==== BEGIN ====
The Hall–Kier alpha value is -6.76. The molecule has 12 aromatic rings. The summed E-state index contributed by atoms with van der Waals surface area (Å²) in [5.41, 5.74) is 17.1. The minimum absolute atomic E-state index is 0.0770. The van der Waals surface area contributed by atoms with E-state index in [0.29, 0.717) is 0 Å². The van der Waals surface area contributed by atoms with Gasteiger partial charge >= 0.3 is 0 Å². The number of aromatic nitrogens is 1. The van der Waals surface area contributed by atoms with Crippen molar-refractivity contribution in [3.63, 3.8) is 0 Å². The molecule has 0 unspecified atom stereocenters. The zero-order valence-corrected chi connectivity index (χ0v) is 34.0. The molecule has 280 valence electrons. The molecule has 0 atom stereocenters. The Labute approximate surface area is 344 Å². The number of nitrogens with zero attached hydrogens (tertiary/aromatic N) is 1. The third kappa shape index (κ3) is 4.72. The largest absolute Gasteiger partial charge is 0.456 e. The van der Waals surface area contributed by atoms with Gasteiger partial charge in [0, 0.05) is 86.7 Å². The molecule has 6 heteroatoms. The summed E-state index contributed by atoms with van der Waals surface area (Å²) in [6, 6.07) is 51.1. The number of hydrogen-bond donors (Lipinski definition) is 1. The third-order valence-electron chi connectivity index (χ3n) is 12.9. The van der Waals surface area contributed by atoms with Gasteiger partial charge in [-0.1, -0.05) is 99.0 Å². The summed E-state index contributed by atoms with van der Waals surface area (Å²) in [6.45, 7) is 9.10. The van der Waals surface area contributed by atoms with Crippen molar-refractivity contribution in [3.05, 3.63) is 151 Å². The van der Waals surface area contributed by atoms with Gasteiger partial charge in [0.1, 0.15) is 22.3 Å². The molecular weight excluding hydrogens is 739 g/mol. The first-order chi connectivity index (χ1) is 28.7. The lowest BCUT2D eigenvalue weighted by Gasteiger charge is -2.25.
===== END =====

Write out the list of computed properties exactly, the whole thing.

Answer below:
The Hall–Kier alpha value is -6.76. The molecule has 12 aromatic rings. The summed E-state index contributed by atoms with van der Waals surface area (Å²) in [5.41, 5.74) is 17.1. The minimum absolute atomic E-state index is 0.0770. The van der Waals surface area contributed by atoms with E-state index in [0.29, 0.717) is 0 Å². The van der Waals surface area contributed by atoms with Gasteiger partial charge >= 0.3 is 0 Å². The number of aromatic nitrogens is 1. The van der Waals surface area contributed by atoms with Crippen molar-refractivity contribution in [3.63, 3.8) is 0 Å². The molecule has 0 unspecified atom stereocenters. The zero-order valence-corrected chi connectivity index (χ0v) is 34.0. The molecule has 280 valence electrons. The molecule has 0 atom stereocenters. The Labute approximate surface area is 344 Å². The number of nitrogens with zero attached hydrogens (tertiary/aromatic N) is 1. The third kappa shape index (κ3) is 4.72. The largest absolute Gasteiger partial charge is 0.456 e. The van der Waals surface area contributed by atoms with Gasteiger partial charge in [0, 0.05) is 86.7 Å². The molecule has 6 heteroatoms. The summed E-state index contributed by atoms with van der Waals surface area (Å²) in [6, 6.07) is 51.1. The number of hydrogen-bond donors (Lipinski definition) is 1. The third-order valence-electron chi connectivity index (χ3n) is 12.9. The van der Waals surface area contributed by atoms with Gasteiger partial charge in [-0.1, -0.05) is 99.0 Å². The summed E-state index contributed by atoms with van der Waals surface area (Å²) in [6.45, 7) is 9.10. The van der Waals surface area contributed by atoms with Crippen molar-refractivity contribution in [3.05, 3.63) is 151 Å². The van der Waals surface area contributed by atoms with Gasteiger partial charge in [0.1, 0.15) is 22.3 Å². The molecular weight excluding hydrogens is 739 g/mol. The first-order chi connectivity index (χ1) is 28.7. The lowest BCUT2D eigenvalue weighted by Gasteiger charge is -2.25.